James E. Webb


James E. Webb

James Edwin Webb (October 7, 1906March 27, 1992) was the second administrator of NASA, serving from February 14, 1961 to October 7, 1968.

Early career

Born in Tally Ho, Granville County, North Carolina, Webb was educated at the University of North Carolina at Chapel Hill, where he received an A.B. in education in 1928 and was a member of Acacia Fraternity. He became a second lieutenant in the U.S. Marine Corps and served as a pilot on active duty from 1930-1932. He also studied law at The George Washington University Law School from 1934-1936 and was admitted to the Bar of the District of Columbia in 1936. In 1938, he married Patsy Aiken Douglas and they had two children: Sarah Gorham, born on February 27, 1945, and James Edwin Jr., born on March 5, 1947.

Webb enjoyed a long career in public service in Washington, D.C., first serving as secretary to North Carolina Congressman Edward W. Pou, from 1932 until 1934. He then served as assistant in the office of O. Max Gardner, attorney and former governor of North Carolina, between 1934 and 1936. In 1936, Webb became personnel director, secretary-treasurer, and later vice president of the Sperry Gyroscope Company in Brooklyn, New York, before re-entering the U.S. Marine Corps in 1944 during World War II.

After World War II, Webb returned to Washington and served as executive assistant to O. Max Gardner, by then Under Secretary of the Treasury, before being named as director of the Bureau of the Budget in the Executive Office of the President, a position he held until 1949. President Harry S. Truman then asked Mr. Webb to serve as Under Secretary of State in the U.S. Department of State. When the Truman administration ended early in 1953, Webb left Washington, D.C. for a position in the Kerr-McGee Oil Corp. in Oklahoma City, Oklahoma but was still active in policy circles, for instance serving on the Draper Committee in 1958.

Administrator of NASA

Webb returned to Washington in 1961 when he accepted the position of administrator of NASA. Under his direction, the agency undertook to achieve the goal set by President Kennedy of landing an American on the Moon before the end of the decade through the execution of Apollo program. For seven years after President Kennedy's May 25, 1961 lunar landing announcement through October 1968, Webb fought for support for NASA in Washington. As a longtime Washington insider, he was ultimately able to acquire continued support for and resources to accomplish the Apollo Moon landing on the schedule President Kennedy had announced.

During his administration, NASA developed from a loose collection of research centers into a coordinated organization. Webb had a key role in creating the Manned Spacecraft Center (MSC) (later, the Johnson Space Center, JSC) in Houston. Despite the pressures to focus on the Apollo program, Webb ensured that NASA carried out a meaningful program of planetary exploration with the Mariner and Pioneer programs.

Webb was in the leadership of NASA during the Apollo 1 accident in 1967. Webb told the media at the time, "We've always known that something like this was going to happen sooner or later. ... Who would have thought that the first tragedy would be on the ground?" Webb went to President Lyndon Johnson and asked that NASA be allowed to handle the accident investigation and direct the recovery from the accident. He promised to be truthful in assessing blame and pledged to assign it to himself and NASA management as appropriate. The agency set out to discover the details of the tragedy, to correct problems, and to get back on schedule.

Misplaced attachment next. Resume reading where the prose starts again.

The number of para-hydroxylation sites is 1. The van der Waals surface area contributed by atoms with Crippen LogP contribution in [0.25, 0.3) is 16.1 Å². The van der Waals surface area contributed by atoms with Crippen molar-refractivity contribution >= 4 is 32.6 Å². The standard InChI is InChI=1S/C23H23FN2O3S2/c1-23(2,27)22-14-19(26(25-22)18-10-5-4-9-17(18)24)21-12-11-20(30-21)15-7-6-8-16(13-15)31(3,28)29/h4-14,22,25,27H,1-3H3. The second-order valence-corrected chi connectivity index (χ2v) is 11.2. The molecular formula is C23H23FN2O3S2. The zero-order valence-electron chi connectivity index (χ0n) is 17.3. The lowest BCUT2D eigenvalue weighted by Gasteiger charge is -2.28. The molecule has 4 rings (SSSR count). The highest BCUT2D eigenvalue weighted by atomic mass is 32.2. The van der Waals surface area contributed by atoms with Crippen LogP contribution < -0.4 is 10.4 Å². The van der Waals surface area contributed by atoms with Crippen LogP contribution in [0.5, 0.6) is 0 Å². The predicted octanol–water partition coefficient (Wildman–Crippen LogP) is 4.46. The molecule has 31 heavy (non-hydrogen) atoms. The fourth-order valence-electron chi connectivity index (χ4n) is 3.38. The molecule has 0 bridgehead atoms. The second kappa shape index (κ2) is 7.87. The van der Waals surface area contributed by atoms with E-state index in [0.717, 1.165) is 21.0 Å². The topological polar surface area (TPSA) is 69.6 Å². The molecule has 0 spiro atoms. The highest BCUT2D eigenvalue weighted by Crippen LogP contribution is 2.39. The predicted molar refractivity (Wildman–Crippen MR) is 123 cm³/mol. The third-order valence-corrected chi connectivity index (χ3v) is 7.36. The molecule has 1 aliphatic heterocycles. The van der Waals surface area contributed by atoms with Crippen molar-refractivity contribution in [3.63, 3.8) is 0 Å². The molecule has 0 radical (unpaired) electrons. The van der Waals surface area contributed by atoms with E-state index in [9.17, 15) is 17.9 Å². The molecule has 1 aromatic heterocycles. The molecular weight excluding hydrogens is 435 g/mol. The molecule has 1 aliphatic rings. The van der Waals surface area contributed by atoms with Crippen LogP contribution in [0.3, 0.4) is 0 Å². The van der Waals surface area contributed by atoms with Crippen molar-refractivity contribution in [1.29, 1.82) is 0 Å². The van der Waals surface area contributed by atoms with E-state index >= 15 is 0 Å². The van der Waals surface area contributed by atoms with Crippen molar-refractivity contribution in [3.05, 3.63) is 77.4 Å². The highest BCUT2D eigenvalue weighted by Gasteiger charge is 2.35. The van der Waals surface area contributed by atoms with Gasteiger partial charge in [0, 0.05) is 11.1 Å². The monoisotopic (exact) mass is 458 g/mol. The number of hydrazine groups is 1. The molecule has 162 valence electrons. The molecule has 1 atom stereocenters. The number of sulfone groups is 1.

Webb reported his investigation's findings to various Congressional committees and took a personal grilling at nearly every meeting. Whether by happenstance or design, Webb managed to deflect much of the backlash over the accident from both NASA as an agency and from the Johnson administration. As a result, NASA's image and popular support were largely undamaged.

Webb was informed by CIA sources in 1968 that the USSR was developing its own heavy N-1 launcher for a manned lunar mission and instructed MSFC to prepare Apollo 8. At the time Webb's assertions over the Soviet Union's abilities were doubted and the N-1 was dubbed 'Webb's Giant', but later revelations over the Soviet Moonshot have given support to Webb's foresight. Webb left NASA in October 1968, just as Apollo was nearing a successful completion.

Later life

After retiring from NASA, Webb remained in Washington, D.C., serving on several advisory boards, including as a regent of the Smithsonian Institution. In 1981, he was awarded the prestigious Sylvanus Thayer Award by the United States Military Academy at West Point for his dedication to the country. He died in March 1992 and is buried in Arlington National Cemetery.

In the 1998 miniseries, "From the Earth to the Moon", Webb was played by Dan Lauria.

NASA's planned James Webb Space Telescope was renamed in Webb's honor in 2002. The telescope is referred to as "the Hubble successor".

ee also

References

*"Portions of this article are based on public domain text from [http://www.hq.nasa.gov/office/pao/History/Biographies/webb.html NASA] ."
* [http://www.britannica.com/eb/article-9396206/James-Edwin-Webb Encyclopaedia Britannica, James Edwin Webb]

Bibliography

*W. Henry Lambright, "Powering Apollo: James E. Webb of NASA"; Baltimore: The Johns Hopkins University Press, 1995; ISBN 0-8018-6205-1
*Piers Bizony, "The man who ran the moon: James E Webb, NASA, and the secret history of project Apollo"; New York: Thunder's mouth press, 2006; ISBN 1-56025-751-2


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